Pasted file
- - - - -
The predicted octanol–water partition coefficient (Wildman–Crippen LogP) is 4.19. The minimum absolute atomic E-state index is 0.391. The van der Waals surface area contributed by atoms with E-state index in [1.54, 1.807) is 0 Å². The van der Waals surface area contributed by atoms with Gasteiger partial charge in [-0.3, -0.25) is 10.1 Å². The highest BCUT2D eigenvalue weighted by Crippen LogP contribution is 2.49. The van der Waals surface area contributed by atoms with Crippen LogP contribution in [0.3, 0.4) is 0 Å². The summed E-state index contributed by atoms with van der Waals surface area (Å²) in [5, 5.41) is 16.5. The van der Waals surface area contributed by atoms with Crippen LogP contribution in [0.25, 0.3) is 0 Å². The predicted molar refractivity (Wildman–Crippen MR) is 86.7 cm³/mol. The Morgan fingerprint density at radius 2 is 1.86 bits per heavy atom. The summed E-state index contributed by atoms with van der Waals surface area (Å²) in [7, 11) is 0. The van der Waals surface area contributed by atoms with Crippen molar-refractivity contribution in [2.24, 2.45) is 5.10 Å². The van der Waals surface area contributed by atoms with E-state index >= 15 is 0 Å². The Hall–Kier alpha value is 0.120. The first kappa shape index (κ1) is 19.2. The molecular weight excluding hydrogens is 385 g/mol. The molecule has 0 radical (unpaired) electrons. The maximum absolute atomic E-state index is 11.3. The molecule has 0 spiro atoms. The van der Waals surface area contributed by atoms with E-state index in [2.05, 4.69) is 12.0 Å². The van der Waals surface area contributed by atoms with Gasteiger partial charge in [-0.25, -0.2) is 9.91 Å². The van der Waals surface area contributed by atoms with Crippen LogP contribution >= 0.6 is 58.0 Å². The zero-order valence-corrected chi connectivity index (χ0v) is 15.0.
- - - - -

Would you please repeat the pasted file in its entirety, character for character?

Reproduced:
The predicted octanol–water partition coefficient (Wildman–Crippen LogP) is 4.19. The minimum absolute atomic E-state index is 0.391. The van der Waals surface area contributed by atoms with E-state index in [1.54, 1.807) is 0 Å². The van der Waals surface area contributed by atoms with Gasteiger partial charge in [-0.3, -0.25) is 10.1 Å². The highest BCUT2D eigenvalue weighted by Crippen LogP contribution is 2.49. The van der Waals surface area contributed by atoms with Crippen LogP contribution in [0.3, 0.4) is 0 Å². The summed E-state index contributed by atoms with van der Waals surface area (Å²) in [5, 5.41) is 16.5. The van der Waals surface area contributed by atoms with Crippen LogP contribution in [0.25, 0.3) is 0 Å². The predicted molar refractivity (Wildman–Crippen MR) is 86.7 cm³/mol. The Morgan fingerprint density at radius 2 is 1.86 bits per heavy atom. The summed E-state index contributed by atoms with van der Waals surface area (Å²) in [7, 11) is 0. The van der Waals surface area contributed by atoms with Crippen molar-refractivity contribution in [2.24, 2.45) is 5.10 Å². The van der Waals surface area contributed by atoms with E-state index >= 15 is 0 Å². The Hall–Kier alpha value is 0.120. The first kappa shape index (κ1) is 19.2. The molecular weight excluding hydrogens is 385 g/mol. The molecule has 0 radical (unpaired) electrons. The maximum absolute atomic E-state index is 11.3. The molecule has 0 spiro atoms. The van der Waals surface area contributed by atoms with E-state index in [2.05, 4.69) is 12.0 Å². The van der Waals surface area contributed by atoms with Gasteiger partial charge in [-0.25, -0.2) is 9.91 Å². The van der Waals surface area contributed by atoms with Crippen LogP contribution >= 0.6 is 58.0 Å². The zero-order valence-corrected chi connectivity index (χ0v) is 15.0.